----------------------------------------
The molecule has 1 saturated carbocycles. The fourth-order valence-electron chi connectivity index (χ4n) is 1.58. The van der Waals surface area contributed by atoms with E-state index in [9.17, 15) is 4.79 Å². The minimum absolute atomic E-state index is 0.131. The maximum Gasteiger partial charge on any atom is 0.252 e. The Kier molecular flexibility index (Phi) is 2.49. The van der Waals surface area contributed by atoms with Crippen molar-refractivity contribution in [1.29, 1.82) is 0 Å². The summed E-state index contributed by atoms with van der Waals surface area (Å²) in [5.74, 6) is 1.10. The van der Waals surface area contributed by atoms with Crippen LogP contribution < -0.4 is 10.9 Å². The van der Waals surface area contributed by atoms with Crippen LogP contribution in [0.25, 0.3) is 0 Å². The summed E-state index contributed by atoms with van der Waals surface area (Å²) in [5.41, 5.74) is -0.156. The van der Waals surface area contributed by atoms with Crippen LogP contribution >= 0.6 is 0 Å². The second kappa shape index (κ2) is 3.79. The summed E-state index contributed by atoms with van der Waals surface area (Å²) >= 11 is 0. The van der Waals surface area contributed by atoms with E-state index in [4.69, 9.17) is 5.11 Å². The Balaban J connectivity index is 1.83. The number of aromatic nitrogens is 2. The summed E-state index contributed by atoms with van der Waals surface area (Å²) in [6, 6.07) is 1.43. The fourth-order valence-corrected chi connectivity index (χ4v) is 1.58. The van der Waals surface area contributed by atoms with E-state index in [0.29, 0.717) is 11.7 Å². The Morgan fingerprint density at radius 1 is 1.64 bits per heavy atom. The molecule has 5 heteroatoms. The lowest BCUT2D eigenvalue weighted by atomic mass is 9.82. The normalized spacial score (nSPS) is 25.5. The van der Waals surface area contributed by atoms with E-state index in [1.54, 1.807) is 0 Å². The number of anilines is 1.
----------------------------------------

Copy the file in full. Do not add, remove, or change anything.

The molecule has 1 saturated carbocycles. The fourth-order valence-electron chi connectivity index (χ4n) is 1.58. The van der Waals surface area contributed by atoms with E-state index in [9.17, 15) is 4.79 Å². The minimum absolute atomic E-state index is 0.131. The maximum Gasteiger partial charge on any atom is 0.252 e. The Kier molecular flexibility index (Phi) is 2.49. The van der Waals surface area contributed by atoms with Crippen molar-refractivity contribution in [1.29, 1.82) is 0 Å². The summed E-state index contributed by atoms with van der Waals surface area (Å²) in [5.74, 6) is 1.10. The van der Waals surface area contributed by atoms with Crippen LogP contribution < -0.4 is 10.9 Å². The van der Waals surface area contributed by atoms with Crippen LogP contribution in [0.25, 0.3) is 0 Å². The summed E-state index contributed by atoms with van der Waals surface area (Å²) in [5.41, 5.74) is -0.156. The van der Waals surface area contributed by atoms with Crippen LogP contribution >= 0.6 is 0 Å². The second kappa shape index (κ2) is 3.79. The summed E-state index contributed by atoms with van der Waals surface area (Å²) >= 11 is 0. The van der Waals surface area contributed by atoms with E-state index in [4.69, 9.17) is 5.11 Å². The Balaban J connectivity index is 1.83. The number of aromatic nitrogens is 2. The summed E-state index contributed by atoms with van der Waals surface area (Å²) in [6, 6.07) is 1.43. The fourth-order valence-corrected chi connectivity index (χ4v) is 1.58. The van der Waals surface area contributed by atoms with E-state index in [0.29, 0.717) is 11.7 Å². The Morgan fingerprint density at radius 1 is 1.64 bits per heavy atom. The molecule has 5 heteroatoms. The lowest BCUT2D eigenvalue weighted by atomic mass is 9.82. The normalized spacial score (nSPS) is 25.5. The van der Waals surface area contributed by atoms with E-state index in [1.54, 1.807) is 0 Å². The number of anilines is 1.